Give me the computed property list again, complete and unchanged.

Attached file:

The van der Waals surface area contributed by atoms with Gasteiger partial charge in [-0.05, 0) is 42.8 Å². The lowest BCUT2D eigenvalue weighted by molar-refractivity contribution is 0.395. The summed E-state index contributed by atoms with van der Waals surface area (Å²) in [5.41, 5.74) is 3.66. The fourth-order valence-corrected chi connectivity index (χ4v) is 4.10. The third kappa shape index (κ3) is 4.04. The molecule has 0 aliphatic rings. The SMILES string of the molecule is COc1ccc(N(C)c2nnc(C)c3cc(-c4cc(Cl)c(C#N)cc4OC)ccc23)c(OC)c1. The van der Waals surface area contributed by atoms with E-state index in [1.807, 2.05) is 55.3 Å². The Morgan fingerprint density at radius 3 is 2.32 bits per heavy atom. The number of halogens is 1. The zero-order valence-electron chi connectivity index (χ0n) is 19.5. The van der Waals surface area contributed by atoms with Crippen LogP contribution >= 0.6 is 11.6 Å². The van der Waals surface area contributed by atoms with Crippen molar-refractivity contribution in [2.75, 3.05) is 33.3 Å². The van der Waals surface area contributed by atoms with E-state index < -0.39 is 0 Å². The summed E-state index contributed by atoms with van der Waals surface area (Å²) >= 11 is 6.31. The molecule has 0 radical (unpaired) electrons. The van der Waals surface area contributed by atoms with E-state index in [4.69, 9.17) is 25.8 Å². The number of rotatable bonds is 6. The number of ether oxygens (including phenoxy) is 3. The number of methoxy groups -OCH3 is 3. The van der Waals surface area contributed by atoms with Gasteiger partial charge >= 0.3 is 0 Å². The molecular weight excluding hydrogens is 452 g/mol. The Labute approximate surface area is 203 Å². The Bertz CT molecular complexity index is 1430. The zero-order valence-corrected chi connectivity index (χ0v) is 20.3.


The van der Waals surface area contributed by atoms with Gasteiger partial charge in [-0.05, 0) is 42.8 Å². The lowest BCUT2D eigenvalue weighted by molar-refractivity contribution is 0.395. The summed E-state index contributed by atoms with van der Waals surface area (Å²) in [5.41, 5.74) is 3.66. The fourth-order valence-corrected chi connectivity index (χ4v) is 4.10. The third kappa shape index (κ3) is 4.04. The molecule has 0 aliphatic rings. The SMILES string of the molecule is COc1ccc(N(C)c2nnc(C)c3cc(-c4cc(Cl)c(C#N)cc4OC)ccc23)c(OC)c1. The van der Waals surface area contributed by atoms with E-state index in [1.807, 2.05) is 55.3 Å². The Morgan fingerprint density at radius 3 is 2.32 bits per heavy atom. The number of halogens is 1. The zero-order valence-electron chi connectivity index (χ0n) is 19.5. The van der Waals surface area contributed by atoms with Crippen LogP contribution >= 0.6 is 11.6 Å². The van der Waals surface area contributed by atoms with Crippen molar-refractivity contribution in [2.75, 3.05) is 33.3 Å². The van der Waals surface area contributed by atoms with E-state index < -0.39 is 0 Å². The summed E-state index contributed by atoms with van der Waals surface area (Å²) >= 11 is 6.31. The molecule has 0 radical (unpaired) electrons. The van der Waals surface area contributed by atoms with E-state index in [4.69, 9.17) is 25.8 Å². The number of rotatable bonds is 6. The number of ether oxygens (including phenoxy) is 3. The number of methoxy groups -OCH3 is 3. The van der Waals surface area contributed by atoms with Gasteiger partial charge >= 0.3 is 0 Å². The molecular weight excluding hydrogens is 452 g/mol. The Labute approximate surface area is 203 Å². The Bertz CT molecular complexity index is 1430. The zero-order valence-corrected chi connectivity index (χ0v) is 20.3.